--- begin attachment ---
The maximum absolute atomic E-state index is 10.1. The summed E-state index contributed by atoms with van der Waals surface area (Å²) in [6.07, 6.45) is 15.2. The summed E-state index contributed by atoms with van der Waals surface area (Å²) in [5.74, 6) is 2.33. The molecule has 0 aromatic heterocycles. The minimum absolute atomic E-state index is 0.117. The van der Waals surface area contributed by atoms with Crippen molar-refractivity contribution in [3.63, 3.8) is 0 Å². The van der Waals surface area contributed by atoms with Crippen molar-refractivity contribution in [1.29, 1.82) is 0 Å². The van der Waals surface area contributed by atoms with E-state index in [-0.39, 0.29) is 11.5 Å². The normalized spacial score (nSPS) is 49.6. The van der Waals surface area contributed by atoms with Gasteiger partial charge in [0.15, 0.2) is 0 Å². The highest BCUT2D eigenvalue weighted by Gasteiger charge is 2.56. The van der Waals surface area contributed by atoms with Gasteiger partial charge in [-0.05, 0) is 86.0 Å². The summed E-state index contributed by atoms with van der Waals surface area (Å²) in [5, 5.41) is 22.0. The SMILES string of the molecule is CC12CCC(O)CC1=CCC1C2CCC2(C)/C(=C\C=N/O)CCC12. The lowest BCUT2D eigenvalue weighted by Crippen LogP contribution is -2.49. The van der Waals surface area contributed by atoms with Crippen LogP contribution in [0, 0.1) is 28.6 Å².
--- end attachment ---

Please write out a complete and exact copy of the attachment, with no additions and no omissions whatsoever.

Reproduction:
The maximum absolute atomic E-state index is 10.1. The summed E-state index contributed by atoms with van der Waals surface area (Å²) in [6.07, 6.45) is 15.2. The summed E-state index contributed by atoms with van der Waals surface area (Å²) in [5.74, 6) is 2.33. The molecule has 0 aromatic heterocycles. The minimum absolute atomic E-state index is 0.117. The van der Waals surface area contributed by atoms with Crippen molar-refractivity contribution in [3.63, 3.8) is 0 Å². The van der Waals surface area contributed by atoms with Crippen molar-refractivity contribution in [1.29, 1.82) is 0 Å². The van der Waals surface area contributed by atoms with E-state index in [-0.39, 0.29) is 11.5 Å². The normalized spacial score (nSPS) is 49.6. The van der Waals surface area contributed by atoms with Gasteiger partial charge in [0.15, 0.2) is 0 Å². The highest BCUT2D eigenvalue weighted by Gasteiger charge is 2.56. The van der Waals surface area contributed by atoms with Gasteiger partial charge in [-0.05, 0) is 86.0 Å². The summed E-state index contributed by atoms with van der Waals surface area (Å²) in [5, 5.41) is 22.0. The SMILES string of the molecule is CC12CCC(O)CC1=CCC1C2CCC2(C)/C(=C\C=N/O)CCC12. The lowest BCUT2D eigenvalue weighted by Crippen LogP contribution is -2.49. The van der Waals surface area contributed by atoms with Crippen LogP contribution in [0, 0.1) is 28.6 Å².